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GDC 2019: Big Names Target Streaming, VR for Mainstream Gaming Push

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  March 18th, 2019  By Brett Benningfield

The 2019 Game Developers Conference starts up this week. Traditionally one of the more obscure and technical conferences of the gaming industry, GDC 2019 is shaping up to deliver some of the biggest gaming announcements of the year.

Usually a five-day conference for developers, artists, marketers, and others involved with creating commercial video games, GDC 2019 has more non-traditional companies looking to stake their claim in the gaming industry. This year’s lineup includes some big players in the larger tech industry, like Amazon, Facebook, and, most surprisingly, Google. All three are expected to make a showing with announcements revolving around cloud-based game streaming, VR, and more.

Google Crashes the Game Scene

One of the most exciting pieces of news this week is the much-anticipated look at Google’s cloud-based streaming option, known colloquially as Project Stream. In October 2018 Google let a select few preview Project Stream, by allowing users to play “Assassin’s Creed Odyssey” from their Chrome browsers. On its face, getting a triple-A title noted for its graphical fidelity to run on a web browser seems like a daunting task. However the initial impressions were fairly positive, with Kotaku’s Jason Schreier saying “Short version is, this is incredible technology.”

Screenshot: Google

Microsoft, Amazon Have Some Streaming News of Their Own

Microsoft and Amazon are also expected to announce more of their own game streaming platforms, Microsoft’s xCloud and Amazon’s still-unnamed service. Essentially, video games are about to become way more accessible. The hope behind these technologies is to lower gaming’s barrier of entry, giving more players the opportunity to experience these worlds. Whether that means the hardcore gamer getting their “Call of Duty” fix on a tablet or your grandparents playing “Candy Crush Saga” on the television, this could potentially upend the traditional gaming landscape.

Representatives from Amazon Game Studios are also giving a presentation titled “Building Computationally-Ridiculous Games in the Cloud.” A title like that indicates Amazon is running to make a big play with its game-streaming platform, even if the details aren’t too clear at the moment. After the cancellation of Amazon’s own game “Breakaway” last year, it seems the company has been back at the drawing board looking for a better solution to make a splash in the gaming industry.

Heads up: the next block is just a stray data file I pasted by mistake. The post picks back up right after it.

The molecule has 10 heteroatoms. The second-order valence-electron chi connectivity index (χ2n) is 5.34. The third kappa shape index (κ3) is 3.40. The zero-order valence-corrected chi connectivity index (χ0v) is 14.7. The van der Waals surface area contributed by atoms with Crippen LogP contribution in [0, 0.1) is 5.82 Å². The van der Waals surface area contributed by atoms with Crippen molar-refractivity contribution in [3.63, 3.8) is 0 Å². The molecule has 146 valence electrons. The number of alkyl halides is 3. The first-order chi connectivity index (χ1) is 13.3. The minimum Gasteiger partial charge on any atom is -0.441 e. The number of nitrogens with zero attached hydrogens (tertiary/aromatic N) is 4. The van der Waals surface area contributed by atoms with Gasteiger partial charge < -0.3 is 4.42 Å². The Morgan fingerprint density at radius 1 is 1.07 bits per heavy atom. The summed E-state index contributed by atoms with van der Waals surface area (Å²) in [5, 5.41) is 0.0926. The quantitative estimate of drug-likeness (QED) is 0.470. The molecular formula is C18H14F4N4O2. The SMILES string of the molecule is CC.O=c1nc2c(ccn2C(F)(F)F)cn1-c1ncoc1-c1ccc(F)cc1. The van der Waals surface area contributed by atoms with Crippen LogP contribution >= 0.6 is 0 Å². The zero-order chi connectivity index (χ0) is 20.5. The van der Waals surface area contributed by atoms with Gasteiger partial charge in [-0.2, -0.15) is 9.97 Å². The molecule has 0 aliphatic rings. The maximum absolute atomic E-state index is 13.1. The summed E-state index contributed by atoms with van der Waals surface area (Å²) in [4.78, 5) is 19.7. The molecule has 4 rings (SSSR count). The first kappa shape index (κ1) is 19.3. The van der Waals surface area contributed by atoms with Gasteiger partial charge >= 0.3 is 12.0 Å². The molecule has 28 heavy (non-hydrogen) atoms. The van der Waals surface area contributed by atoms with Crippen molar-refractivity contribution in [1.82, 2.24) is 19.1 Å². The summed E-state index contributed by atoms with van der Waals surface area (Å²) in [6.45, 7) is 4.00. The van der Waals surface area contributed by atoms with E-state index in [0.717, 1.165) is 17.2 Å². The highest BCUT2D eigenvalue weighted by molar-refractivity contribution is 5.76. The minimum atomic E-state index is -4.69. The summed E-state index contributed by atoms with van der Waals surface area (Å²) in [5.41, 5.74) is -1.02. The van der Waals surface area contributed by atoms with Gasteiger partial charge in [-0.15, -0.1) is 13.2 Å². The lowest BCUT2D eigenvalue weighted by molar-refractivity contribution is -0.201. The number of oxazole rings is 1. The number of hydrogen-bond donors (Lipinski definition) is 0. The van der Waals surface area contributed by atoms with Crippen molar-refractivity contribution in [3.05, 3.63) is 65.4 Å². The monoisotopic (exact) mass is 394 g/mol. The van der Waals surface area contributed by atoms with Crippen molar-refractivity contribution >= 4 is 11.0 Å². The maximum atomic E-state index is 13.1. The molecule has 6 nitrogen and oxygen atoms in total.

Microsoft, a regular at GDC, is also joining in on the fun, with arguably some of the most anticipated announcements of the week. First, there is the rumored “Xbox One S All Digital Edition,” which seems like a simple idea, despite its mouthful of a name. This new Xbox One will be a revised edition of the Xbox One S, but with one major feature missing: a disc drive. This device seems to be built on two notions — that digital games are growing and that Xbox is planning for that future. Xbox already offers a “Netflix of games” service, Xbox Game Pass, which gives users access to 200-plus games for a monthly subscription fee. This is expected to be the last model of the Xbox One for the current hardware generation, giving stragglers a chance to experience hundreds of great games at a low cost.

Image: Microsoft

Even more interesting are the rumblings around Xbox’s Game Pass, with Head of Xbox Phil Spencer claiming “it will come to PC, and eventually it will come to every device.” If this is the case, Xbox will no longer just simply be a family of devices, but a whole gaming ecosystem unto itself. In tandem with xCloud, this could mark an industry leader going into uncharted territory; GDC 2019 may be our first look at Xbox’s future plans to expand outside of its consumer base to tap into anyone who wants to get a slice of the action. More details will be shared at Microsoft’s event, which focuses on the potential of xCloud & Xbox games on mobile devices.

Facebook Looks Toward the Future with Virtual Reality

Other exciting developments are also happening in the world of VR, with Facebook-owned Oculus expected to deliver new demos for its Quest and Rift headsets. After a positive reception with the Oculus Go, one of the first “consumer-centric” VR headsets, enthusiasts have been waiting to see what’s next for Oculus. Reports based on internal emails suggest that a new headset called the “Rift S” is scheduled to be revealed at GDC. In a blog post, Oculus said they “may just have an announcement or two up our sleeves…” leading many to speculate a new headset is on the way.

All in all, GDC 2019 is aiming to grab the attention of both gamers and consumers at large, showcasing the newest ways VR and cloud-based game streaming could manifest in the mainstream. We’re holding our breath waiting to see if we truly are on the precipice of new consumer-centric, mainstream options for interactive entertainment. Stay tuned to — we’ll be keeping a close eye all week and highlighting the latest and greatest from GDC 2019.

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